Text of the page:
It’s a common scenario: an instructor asks a question in front of a classroom packed with students and…crickets.

I think we’ve all had one of those classes, either as a student or an instructor. I literally heard crickets during a discussion I was leading last fall, and I am not using literally by its new figurative definition. Crickets had actually escaped from a nearby lab, and they found a convenient hiding space under the teacher station in my room! It made for a more dramatic silence.

There are other issues that may come up while trying to facilitate a discussion in class. The response to a question from the instructor may not be silence, but comments from the same few students dominating the discussion. Perhaps the discussion only progresses to the point of covering a topic superficially.

How can these problems be avoided during your next class discussion? While there are no simple cure-all solutions, there are strategies that can help you. Hopefully there is a tip here that you will find useful as you plan your next discussion with students:

  1. Be prepared

It seems obvious that instructors should prepare discussion questions in advance, right? It’s not just about having a few questions jotted down before class. It’s important to think about what you’re asking and what responses you’re expecting from students. Make sure you include multiple types of questions. Some questions should be basic and just ask for factual responses, but you should also be prepared with questions asking for interpretation, evaluation, or reasoning. Be careful to limit the number of yes/no-type questions, as that can disrupt the flow of the conversation.

  1. Encourage student preparation

Ask students to prepare a handful of their own questions before arriving in class. If you are discussing a reading assignment, ask students to write a short summary. Regardless of the type of discussion, give students adequate time to recall the material and collect their thoughts before starting the dialogue. This is something that is easy to overlook, and we should remember that many students may be rushing to class straight from work or an intense exam. Furthermore, students will be more likely to prepare if you emphasize the importance of participation by including expectations in your syllabus.

  1. Create a supportive environment in the classroom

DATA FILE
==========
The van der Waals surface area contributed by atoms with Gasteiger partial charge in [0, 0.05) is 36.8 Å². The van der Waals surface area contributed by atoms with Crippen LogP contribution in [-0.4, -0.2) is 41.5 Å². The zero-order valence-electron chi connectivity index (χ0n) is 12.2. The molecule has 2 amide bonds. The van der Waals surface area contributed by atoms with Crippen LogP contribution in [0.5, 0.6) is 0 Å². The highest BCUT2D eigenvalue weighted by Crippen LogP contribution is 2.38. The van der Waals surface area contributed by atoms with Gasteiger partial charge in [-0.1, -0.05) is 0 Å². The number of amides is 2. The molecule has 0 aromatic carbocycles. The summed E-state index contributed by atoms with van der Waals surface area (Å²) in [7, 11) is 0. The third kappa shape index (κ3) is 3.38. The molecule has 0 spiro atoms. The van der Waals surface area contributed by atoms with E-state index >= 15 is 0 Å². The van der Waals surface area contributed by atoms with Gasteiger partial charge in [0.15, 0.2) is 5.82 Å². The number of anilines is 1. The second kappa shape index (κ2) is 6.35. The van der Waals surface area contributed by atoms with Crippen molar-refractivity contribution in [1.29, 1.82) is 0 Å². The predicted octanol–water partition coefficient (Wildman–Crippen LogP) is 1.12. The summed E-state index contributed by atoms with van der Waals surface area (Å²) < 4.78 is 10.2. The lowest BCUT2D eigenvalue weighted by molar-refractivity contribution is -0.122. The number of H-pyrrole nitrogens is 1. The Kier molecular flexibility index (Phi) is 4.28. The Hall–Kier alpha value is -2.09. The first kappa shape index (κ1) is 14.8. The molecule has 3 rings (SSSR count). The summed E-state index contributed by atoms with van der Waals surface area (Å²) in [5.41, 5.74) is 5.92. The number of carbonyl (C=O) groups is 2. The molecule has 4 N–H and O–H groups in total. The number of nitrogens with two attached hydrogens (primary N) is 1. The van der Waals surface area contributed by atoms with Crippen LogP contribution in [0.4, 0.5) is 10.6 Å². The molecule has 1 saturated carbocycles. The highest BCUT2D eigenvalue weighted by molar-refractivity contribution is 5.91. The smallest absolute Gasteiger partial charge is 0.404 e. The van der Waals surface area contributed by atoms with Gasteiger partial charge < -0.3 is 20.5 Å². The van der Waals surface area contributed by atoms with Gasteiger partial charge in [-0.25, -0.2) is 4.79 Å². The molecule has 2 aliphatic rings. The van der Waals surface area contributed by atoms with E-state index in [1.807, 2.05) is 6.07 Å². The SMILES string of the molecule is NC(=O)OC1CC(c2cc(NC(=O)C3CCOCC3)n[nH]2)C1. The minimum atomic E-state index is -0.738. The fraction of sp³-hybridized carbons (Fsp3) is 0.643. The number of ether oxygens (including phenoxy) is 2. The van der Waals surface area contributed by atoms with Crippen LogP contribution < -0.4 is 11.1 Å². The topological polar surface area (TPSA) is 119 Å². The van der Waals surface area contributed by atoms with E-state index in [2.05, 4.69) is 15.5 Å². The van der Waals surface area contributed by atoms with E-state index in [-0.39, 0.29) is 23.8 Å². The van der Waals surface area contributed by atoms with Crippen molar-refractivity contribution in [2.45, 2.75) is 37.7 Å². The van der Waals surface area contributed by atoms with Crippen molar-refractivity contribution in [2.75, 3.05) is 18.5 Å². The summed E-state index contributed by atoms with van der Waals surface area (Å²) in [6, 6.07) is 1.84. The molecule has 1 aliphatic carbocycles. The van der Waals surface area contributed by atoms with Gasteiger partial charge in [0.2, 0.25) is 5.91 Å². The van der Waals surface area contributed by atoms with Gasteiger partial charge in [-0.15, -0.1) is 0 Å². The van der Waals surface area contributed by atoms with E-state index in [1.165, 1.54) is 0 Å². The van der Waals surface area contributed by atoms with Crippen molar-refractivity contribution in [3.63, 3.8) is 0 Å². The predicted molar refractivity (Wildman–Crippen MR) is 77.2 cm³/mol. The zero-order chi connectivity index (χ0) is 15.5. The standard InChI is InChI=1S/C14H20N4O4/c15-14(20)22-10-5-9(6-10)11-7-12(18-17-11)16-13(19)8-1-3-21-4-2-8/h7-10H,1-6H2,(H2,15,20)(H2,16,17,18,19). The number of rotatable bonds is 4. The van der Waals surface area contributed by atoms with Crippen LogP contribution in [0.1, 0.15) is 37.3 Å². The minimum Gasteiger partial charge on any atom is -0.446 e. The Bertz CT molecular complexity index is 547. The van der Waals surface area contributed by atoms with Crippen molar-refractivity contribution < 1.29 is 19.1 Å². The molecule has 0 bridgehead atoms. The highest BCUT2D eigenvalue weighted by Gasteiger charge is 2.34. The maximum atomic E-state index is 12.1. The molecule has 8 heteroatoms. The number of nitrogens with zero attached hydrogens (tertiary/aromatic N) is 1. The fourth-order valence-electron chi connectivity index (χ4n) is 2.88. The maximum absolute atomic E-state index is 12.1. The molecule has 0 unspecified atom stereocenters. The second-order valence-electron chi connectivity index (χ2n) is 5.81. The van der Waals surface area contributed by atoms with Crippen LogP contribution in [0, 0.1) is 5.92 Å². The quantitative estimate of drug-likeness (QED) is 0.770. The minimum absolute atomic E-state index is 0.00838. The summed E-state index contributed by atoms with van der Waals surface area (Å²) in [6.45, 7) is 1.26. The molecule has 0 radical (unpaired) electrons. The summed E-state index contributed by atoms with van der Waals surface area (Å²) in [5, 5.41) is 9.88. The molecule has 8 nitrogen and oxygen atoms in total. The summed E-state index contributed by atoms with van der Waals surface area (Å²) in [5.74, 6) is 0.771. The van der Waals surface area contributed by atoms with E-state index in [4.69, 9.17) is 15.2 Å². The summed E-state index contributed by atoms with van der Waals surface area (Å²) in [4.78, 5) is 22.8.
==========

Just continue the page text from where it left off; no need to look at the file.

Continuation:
One way to get things rolling at the start of the the semester is to start with an icebreaker. You may even provide students with the question prior to class so that they don’t feel put on the spot. During the first few discussions, putting the students into pairs or groups to answer questions and report back may ease the transition for student not accustomed to talking in class. If students are still hesitant to participate and the conversation stalls, be prepared to try out some anonymous response platforms, like Poll Everywhere, to get students comfortable. During the class conversation, provide positive reinforcement by affirming student input (verbally and nonverbally), and carefully correcting erroneous contributions. You can also help set the tone by using student names and rearranging the seating in the room (if possible). Students will feel heard if you repeat or summarize what they have said, which has the bonus of clarifying the comment and helping other students hear what was said.

  1. Be sure the material is suitable to discussion

Typically, textbooks are not good sources for in class discussion. Make sure the topic or reading involves ample viewpoints so that students have plenty of ideas to bring up during the dialogue.

  1. Consider cold calling

Cold calling, or calling on students in class when they have not volunteered, works well for some instructors. If you have fostered a supportive environment or are teaching advanced students, cold calling may work for your class. Warn your students that this may happen during discussions so that they come to class prepared. While this practice is somewhat controversial (just type “cold calling classroom” into Google and you will see a variety of articles and opinions), some research supports this practice.